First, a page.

You keep spotting things and hearing things as though they were sentences in Adjunct. It gradually fades so I don't think the book is ultimately dangerous or for that matter beneficial. While it lasts, though, sometimes you start seeing the funny side of things in a way that is so delicate and slight it implies they must have many, many more sides to them than the ones you saw before plus this new funny side , a bit like the little crystalline dice they use in RPGs.

I don't think Adjunct is a difficult book because I think it lets you know it's alright to read it in any way you like. Reading every bit, start to finish, is one way. Lots of people will probably sort of browse it like a magazine they never quite throw away for some reason. But for readers who do find it difficult, two tips would be: a try to think of every statement as something that was already there, which the book has just sort of pointed out to you, sort of as a joke; b as a default, let each statement exist by itself, as if it wasn't in a book, but written in the centre of an otherwise blank page.

But sometimes play around sometimes with letting the statements interact with the statements beside them or near them. Hopefully it's on that cloud and everything now. Feb 15, Jamie rated it it was ok Shelves: books. Such is the age of endless, instantaneous information. And the waste that comes from its indiscriminate consumption was all I could think about as I read these pages of discombobulation. The anecdotes and half-phrases that pelt the reader throughout the book are at turns hilarious, disgusting, and bizarre.

But these gems fade into the din of context-less reading as it becomes increasingly difficult to do any more than recognize the string of words on the page.

Or is it a series of barely-connected anecdotes and random thoughts? Sonny Bono is dead. Private Finance Sludge Disposal Schemes. Policeman Killed in Abortion. Sep 11, Becky rated it really liked it Shelves: list-books. The way I approach the booklist is to be as naive as possible - I don't read up on a book before picking it up, and so I sometimes end up feeling a little unprepared. This was a really interesting way to read Adjunct, as it read like the musings of a bright chap with some serious mental health issues - a splash of depression, perhaps with a little hallucination on the side.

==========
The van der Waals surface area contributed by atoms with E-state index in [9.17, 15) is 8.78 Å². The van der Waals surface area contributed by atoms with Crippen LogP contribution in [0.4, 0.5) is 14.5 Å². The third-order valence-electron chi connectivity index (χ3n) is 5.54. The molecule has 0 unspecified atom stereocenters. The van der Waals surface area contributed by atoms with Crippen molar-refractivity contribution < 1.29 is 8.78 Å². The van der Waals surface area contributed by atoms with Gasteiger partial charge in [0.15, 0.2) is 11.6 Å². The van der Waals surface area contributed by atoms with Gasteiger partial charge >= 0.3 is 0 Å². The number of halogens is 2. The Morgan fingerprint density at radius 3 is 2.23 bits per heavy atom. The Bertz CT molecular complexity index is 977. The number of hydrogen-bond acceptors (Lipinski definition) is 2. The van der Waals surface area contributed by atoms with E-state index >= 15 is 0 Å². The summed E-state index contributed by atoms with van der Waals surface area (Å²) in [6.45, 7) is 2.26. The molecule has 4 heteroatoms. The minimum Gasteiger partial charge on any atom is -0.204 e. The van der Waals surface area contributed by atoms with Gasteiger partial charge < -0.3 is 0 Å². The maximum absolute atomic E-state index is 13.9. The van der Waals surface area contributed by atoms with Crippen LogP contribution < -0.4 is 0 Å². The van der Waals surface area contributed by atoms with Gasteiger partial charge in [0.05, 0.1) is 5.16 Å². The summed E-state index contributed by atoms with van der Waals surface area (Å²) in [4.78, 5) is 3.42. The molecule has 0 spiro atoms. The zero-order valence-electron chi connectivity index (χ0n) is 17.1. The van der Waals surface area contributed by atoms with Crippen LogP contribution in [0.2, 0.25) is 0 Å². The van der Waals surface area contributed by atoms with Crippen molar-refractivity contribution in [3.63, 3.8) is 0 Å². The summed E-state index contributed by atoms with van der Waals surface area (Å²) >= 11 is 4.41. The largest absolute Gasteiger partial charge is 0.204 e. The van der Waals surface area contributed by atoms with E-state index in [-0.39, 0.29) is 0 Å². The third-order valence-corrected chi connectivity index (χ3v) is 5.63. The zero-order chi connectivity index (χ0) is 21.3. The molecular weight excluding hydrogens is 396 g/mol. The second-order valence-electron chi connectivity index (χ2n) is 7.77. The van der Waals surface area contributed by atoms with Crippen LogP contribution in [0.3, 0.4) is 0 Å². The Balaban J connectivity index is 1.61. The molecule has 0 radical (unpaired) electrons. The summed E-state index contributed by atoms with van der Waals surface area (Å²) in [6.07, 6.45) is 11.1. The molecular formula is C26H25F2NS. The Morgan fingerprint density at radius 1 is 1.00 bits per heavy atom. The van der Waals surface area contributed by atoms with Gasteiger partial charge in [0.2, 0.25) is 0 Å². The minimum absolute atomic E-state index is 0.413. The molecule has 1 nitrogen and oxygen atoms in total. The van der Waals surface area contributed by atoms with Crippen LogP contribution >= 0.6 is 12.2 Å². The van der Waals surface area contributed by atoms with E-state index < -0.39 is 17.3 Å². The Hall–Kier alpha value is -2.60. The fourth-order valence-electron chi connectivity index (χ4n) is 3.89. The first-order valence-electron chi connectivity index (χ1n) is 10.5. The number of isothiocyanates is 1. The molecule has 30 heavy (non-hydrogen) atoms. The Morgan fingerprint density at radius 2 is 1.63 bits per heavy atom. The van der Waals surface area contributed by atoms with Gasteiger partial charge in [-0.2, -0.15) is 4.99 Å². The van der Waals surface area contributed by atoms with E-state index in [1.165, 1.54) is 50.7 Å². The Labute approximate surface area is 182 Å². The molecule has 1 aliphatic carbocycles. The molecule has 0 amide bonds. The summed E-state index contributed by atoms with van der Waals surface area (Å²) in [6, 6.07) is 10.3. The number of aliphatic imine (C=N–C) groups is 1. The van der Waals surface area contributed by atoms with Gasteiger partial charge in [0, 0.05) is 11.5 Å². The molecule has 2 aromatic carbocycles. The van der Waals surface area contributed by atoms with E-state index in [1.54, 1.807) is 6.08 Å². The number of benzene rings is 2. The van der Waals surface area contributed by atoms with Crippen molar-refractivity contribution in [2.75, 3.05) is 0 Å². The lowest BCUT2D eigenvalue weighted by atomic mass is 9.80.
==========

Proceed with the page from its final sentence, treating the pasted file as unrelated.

He wants a job, but he's screwed up multiple attempts, and meanwhile his brain is crowded with equations, Scottish indie ba The way I approach the booklist is to be as naive as possible - I don't read up on a book before picking it up, and so I sometimes end up feeling a little unprepared.

He wants a job, but he's screwed up multiple attempts, and meanwhile his brain is crowded with equations, Scottish indie bands, and the deaths of famous people. Turns out the whole thing is significantly more random than that. Adjunct is a novel of found fragments assigned randomly to a page, crafted into a novel without reason or drive. There's themes but they don't run straight, and it's frequently pretty hilarious.

You can read so much into it, only to find there's no rhyme or reason to any of it. And I'm pretty sure it's the only book on the list that will reference Mogwai, who still, apparently, aren't loud enough.

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Sulks, mosaics and misprints

Two fine collections of poetry this year seemed particularly timely in their age-old subject matter. A seven-year creation, it manically folds together rueful diary entries, irreverent comments on artists, writers and musicians, gleeful misprints, and all sorts of found and heard material. Undigested in appearance, but regurgitated in combinations either crafted or mathematically determined, the consistent hilarity of its relentless, deadpan juxtapositions has inescapably serious implications too. Two other Scottish poets also produced interesting books. Among the pleasures here is a frenetic and wickedly ironic interior monologue - painfully amusing, penetrating and acutely observed. The latter is a mixture of tight, punning lyrics, translations and pastiches, prose poetry, graphic art, literary excavations and other forms - an abundant and challenging gathering of his work since , in a beautifully designed large paperback.

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Adjunct: an Undigest, by Peter Manson